Sunday, January 19, 2014

Local TV News's Snow Job

For years, print media, and both network and cable television news have faced a seemingly never-ending competitive onslaught from the Internet as their readerships and viewerships have suffered steady declines.  Yet for the most part, local TV news and neighborhood newspapers have held their own comparatively speaking. The reason is simple.  The more local the news the fewer the competitors.

That has changed with the emergence of social media and smart phones, and the explosion of apps for those smart phones.  Because people can get information from person to person, information service to phone at the most localized and customized of levels, now local TV news it facing a kind of competition it hadn’t seen before.

It may be primarily for this reason, you’re starting to see the response on your local TV station and its related Internet and social media extensions.

It’s costly to run a local TV news operation, and what it takes to maintain its staff and operations is eyeballs, or in more conventional terms ratings.
When the Pew Research Journalism Project issued its State of the News Media 2013 report last year, it spent a respectable chunk of that report on the state of local news.  According to the report, local network TV affiliates lost over six percent of their audience in the most important time periods of the day – early morning, evening and late night.

As a result, the report indicated that story lengths have shortened, there is less in-depth journalism produced, yet there is an increase in the amount of time devoted to traffic, weather and sports.

“Coverage of politics and government, meanwhile, was down by more than 50 percent,” the report stated.

In fact, sports, weather and traffic now fill about 40 percent of local news broadcast time.

Of those, according to some research Pew did in 2011, approximately 58 percent of adults said weather is the primary reason they watch.  Pew Research found that after looking at 48 newscasts in 2012 and 2013, 42 percent “led with a weather report or story.” 

Why the weather? 

It’s universal. The weather affects every viewer regardless of demographic.  It’s immediate and always changing.  If you have plans, you most likely want to check the weather to see what to wear, to see if you have to alter your plans, or at least change your transportation arrangements or route.  Somehow, almost instinctively, you will want to find out the weather at least once during the day. So where will you turn to get that information? 

Local TV news operations own three places you might turn – their Web sites; their social media pages; or their broadcasts.  And most are tightly integrated across channels.

Then there are the bells and whistles of technology.  No doubt, your local TV news has a “storm center,” or “severe weather hub,” or something to that effect.  They use a data collection operation to get you all sorts of information you really don’t care about, but the point is to show you the sophistication behind their weather forecasts.  They want you to see how complex weather forecasting can be, and in so doing give themselves credibility.  They want to be your first choice when the weather gets cold or wet, or hot and dry.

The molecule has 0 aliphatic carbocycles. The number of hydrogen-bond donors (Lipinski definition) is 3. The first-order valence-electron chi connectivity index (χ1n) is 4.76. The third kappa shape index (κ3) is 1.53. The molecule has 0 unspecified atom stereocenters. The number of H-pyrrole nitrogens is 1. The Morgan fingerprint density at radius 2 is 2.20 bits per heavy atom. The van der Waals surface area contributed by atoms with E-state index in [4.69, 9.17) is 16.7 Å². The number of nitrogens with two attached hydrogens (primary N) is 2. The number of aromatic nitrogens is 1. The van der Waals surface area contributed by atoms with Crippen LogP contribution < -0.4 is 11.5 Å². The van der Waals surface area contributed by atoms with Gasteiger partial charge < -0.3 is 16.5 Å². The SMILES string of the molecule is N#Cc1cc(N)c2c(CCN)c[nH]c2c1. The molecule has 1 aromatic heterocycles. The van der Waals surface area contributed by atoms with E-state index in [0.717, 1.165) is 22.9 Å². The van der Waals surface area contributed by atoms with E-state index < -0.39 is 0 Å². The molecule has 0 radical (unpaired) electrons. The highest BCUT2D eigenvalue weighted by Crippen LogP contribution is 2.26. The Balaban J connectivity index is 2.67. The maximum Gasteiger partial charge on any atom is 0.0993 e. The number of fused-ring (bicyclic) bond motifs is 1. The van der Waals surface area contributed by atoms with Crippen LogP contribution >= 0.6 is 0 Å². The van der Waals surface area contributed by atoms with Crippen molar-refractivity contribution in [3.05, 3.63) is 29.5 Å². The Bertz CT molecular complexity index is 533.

Live weather reports may give you the same information you’d get if you looked out your own window, but that doesn’t matter. Weather, to some extent, is show biz.  You have to see on your big screen those snowflakes falling on that frigid weather reporter. 

Then they take you inside and show you more digital graphics than you’d find on an Xbox.  Radar, satellite, temperature grids and maps.  And more maps.  And a weather person standing in front of those digitally produced maps to cause you just enough panic to keep watching, but just enough calming to reassure you that they have your weather under control. It’s a delicate balance. 

Then there is the thing local TV news has done better than any to hook you.  I mentioned that social media has emerged as competition for local news, and that’s true. So rather than fight progress, as newspaper dailies did for the longest time, local TV news stations have embraced it.  Or more to the point, they are using social media to further hook you into watching. 

Here’s how it works when it comes to weather.  You look outside and take a photo of the snow falling on your deck.  You’re watching the news, and the weather person asks you to “tweet us,” or “send in those pictures.”  So you Tweet, email or Facebook that shot right on their site.  Next thing you know, your snow-covered deck is on the evening news, if for less than a second.  You call your family and tell them about it.  Maybe it will be on again.  You tell your uncle Joe to “watch Channel 7.”  And the cycle continues.  If you don’t take a photo, you can just tweet your thoughts, and just maybe the station will retweet or even broadcast those.  In social media terminology, you are now engaged.
So what happens when the weather is nice?  Well that can always change, and that’s the beauty of the weather forecast in local news. Weather is good for ratings.

Here is a typical weather-outside standup with non-typical ending:

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